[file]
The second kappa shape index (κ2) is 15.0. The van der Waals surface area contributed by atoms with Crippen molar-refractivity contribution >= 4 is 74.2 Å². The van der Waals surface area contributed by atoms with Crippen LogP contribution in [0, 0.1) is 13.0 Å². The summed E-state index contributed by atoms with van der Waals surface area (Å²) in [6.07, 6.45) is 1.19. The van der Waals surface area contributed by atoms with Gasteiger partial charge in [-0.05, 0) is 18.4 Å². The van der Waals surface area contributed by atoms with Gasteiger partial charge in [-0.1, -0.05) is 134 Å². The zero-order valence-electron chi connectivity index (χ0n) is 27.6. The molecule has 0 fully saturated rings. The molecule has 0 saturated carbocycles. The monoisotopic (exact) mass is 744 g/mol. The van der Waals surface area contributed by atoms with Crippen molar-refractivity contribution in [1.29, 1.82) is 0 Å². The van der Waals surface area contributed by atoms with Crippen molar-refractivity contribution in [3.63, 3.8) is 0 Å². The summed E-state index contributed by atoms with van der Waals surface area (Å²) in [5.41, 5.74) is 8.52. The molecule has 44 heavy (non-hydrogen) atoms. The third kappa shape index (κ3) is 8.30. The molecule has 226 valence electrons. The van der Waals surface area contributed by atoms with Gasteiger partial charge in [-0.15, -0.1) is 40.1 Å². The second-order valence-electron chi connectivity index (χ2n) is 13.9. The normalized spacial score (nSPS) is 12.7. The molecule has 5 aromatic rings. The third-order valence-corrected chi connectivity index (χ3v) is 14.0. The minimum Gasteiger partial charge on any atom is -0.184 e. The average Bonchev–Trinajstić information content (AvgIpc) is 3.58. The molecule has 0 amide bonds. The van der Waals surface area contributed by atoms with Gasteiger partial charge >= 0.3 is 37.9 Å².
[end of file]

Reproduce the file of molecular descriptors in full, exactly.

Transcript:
The second kappa shape index (κ2) is 15.0. The van der Waals surface area contributed by atoms with Crippen molar-refractivity contribution >= 4 is 74.2 Å². The van der Waals surface area contributed by atoms with Crippen LogP contribution in [0, 0.1) is 13.0 Å². The summed E-state index contributed by atoms with van der Waals surface area (Å²) in [6.07, 6.45) is 1.19. The van der Waals surface area contributed by atoms with Gasteiger partial charge in [-0.05, 0) is 18.4 Å². The van der Waals surface area contributed by atoms with Gasteiger partial charge in [-0.1, -0.05) is 134 Å². The zero-order valence-electron chi connectivity index (χ0n) is 27.6. The molecule has 0 fully saturated rings. The molecule has 0 saturated carbocycles. The monoisotopic (exact) mass is 744 g/mol. The van der Waals surface area contributed by atoms with Crippen molar-refractivity contribution in [1.29, 1.82) is 0 Å². The van der Waals surface area contributed by atoms with Crippen molar-refractivity contribution in [3.63, 3.8) is 0 Å². The summed E-state index contributed by atoms with van der Waals surface area (Å²) in [5.41, 5.74) is 8.52. The molecule has 44 heavy (non-hydrogen) atoms. The third kappa shape index (κ3) is 8.30. The molecule has 226 valence electrons. The van der Waals surface area contributed by atoms with Gasteiger partial charge in [-0.15, -0.1) is 40.1 Å². The second-order valence-electron chi connectivity index (χ2n) is 13.9. The normalized spacial score (nSPS) is 12.7. The molecule has 5 aromatic rings. The third-order valence-corrected chi connectivity index (χ3v) is 14.0. The minimum Gasteiger partial charge on any atom is -0.184 e. The average Bonchev–Trinajstić information content (AvgIpc) is 3.58. The molecule has 0 amide bonds. The van der Waals surface area contributed by atoms with Gasteiger partial charge >= 0.3 is 37.9 Å².